Local Community Networks (LCNs)

What are Local Community Networks?

An LCN is best described as a network of health, council, voluntary sector leaders, working with local communities to create a shared ambition and more integrated approach to organising and improving the health and wellbeing of their whole local population.

Who is involved?

Each local community network brings together local health, care, council, voluntary services and communities to focus on the needs, priorities and assets of the people that live in that network.

How will they work?

Multi-disciplinary teams bring together primary, community and social care staff to work as one team with patients and carers to provide holistic care and support.

Integrating the Proactive Care and Community Nursing Teams with Primary Care in each LCN is the first step and this is underway, and will be followed by community Mental Health and Social Care team members. Specialists, such as in Elderly Care, will also be part of the MDT.

As these teams mature and develop, they will work with other agencies such as the council, voluntary sector, specialist care and mental health and build these relationships as they learn more and the model of care develops.

Understanding and connecting social and local community resources within LCNs is a key part of this work, alongside the development of strong relationships and local networks and new models of leadership of place.

What have we done so far?

Although they are at different stages, all eight Local Community Networks are underway.

  • Staff engagement events have been held, partnership boards have been formed and meetings held.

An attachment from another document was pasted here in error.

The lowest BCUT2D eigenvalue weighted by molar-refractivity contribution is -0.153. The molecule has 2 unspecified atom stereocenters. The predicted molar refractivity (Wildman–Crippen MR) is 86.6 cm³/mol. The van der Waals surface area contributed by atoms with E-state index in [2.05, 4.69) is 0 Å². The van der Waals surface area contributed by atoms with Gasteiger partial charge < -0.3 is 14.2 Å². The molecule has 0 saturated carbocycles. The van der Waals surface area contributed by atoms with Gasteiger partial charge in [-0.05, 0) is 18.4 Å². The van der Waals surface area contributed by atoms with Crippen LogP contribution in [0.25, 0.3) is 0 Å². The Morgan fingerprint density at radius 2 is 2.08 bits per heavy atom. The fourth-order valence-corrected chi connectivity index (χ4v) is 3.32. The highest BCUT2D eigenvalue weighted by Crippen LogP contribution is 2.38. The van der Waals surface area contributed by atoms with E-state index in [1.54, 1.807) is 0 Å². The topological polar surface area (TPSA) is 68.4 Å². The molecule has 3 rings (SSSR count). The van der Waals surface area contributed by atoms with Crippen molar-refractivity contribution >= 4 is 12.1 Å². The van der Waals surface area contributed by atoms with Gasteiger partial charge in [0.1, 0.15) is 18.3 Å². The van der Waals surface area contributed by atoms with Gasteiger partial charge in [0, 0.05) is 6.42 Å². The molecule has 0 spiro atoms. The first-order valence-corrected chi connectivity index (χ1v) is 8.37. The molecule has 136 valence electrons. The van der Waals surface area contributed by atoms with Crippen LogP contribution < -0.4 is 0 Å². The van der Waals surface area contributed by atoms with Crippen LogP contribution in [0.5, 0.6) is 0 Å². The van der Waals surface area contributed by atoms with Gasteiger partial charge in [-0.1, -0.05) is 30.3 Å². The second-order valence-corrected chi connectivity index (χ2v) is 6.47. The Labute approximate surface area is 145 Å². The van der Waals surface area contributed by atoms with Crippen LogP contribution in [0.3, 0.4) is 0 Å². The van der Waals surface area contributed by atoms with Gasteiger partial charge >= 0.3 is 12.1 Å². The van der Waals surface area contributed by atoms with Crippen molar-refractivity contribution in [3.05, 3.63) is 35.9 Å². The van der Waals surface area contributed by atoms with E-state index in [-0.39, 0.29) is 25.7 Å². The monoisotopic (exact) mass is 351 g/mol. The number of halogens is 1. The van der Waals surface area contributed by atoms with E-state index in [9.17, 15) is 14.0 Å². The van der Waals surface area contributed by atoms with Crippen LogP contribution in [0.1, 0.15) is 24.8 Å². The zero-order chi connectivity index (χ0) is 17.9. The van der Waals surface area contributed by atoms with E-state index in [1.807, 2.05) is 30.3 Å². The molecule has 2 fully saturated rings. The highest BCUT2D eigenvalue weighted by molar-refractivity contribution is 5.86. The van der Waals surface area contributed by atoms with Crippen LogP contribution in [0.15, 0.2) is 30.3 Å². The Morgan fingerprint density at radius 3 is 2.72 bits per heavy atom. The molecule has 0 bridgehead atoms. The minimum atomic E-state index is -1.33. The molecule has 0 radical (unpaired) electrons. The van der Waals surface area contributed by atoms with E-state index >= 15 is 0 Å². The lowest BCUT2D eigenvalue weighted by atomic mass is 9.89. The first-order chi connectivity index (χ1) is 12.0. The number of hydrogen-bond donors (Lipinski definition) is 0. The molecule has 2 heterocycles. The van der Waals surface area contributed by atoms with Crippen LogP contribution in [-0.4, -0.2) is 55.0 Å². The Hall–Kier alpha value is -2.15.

• Priority areas have been identified and some projects have started.
  • Each LCN has identified the ageing population as their first priority.

Examples: involving patients

A larger, readable version of the above map is available.

Each LCN has been involving their various patient representative groups, aligned to GP practices’ PPGs and some have begun to develop roles for patient representatives within their LCNs.

Further work is needed to shape this to ensure consistency and support for those LCNs with less developed PPGs; planning is underway to scope what is needed and how this is best delivered. 

We recognise that effective patient and public engagement will be needed to reach a wide range of audiences.

LCNs will be best achieved and more credible by using patients and the public to help bridge communication and encourage involvement.

For example, Coastal West Sussex Mind has 500 service users it regularly engages with and schools, where they are involved, have numerous young people and parents.

Example: Regis

Integrated approach to older people and improving prevention in care homes
  • Work has been done with local care homes going well and education event has been held.
  • Help and support for staff is in place with a focus on hospital admissions, using data from the discharge review.
  • Two paramedics are part of the MDT with clinical supervision and this is working well.
  • There has been a focus on managing UTIs better; falls prevention; catheter care, and managing dressings better.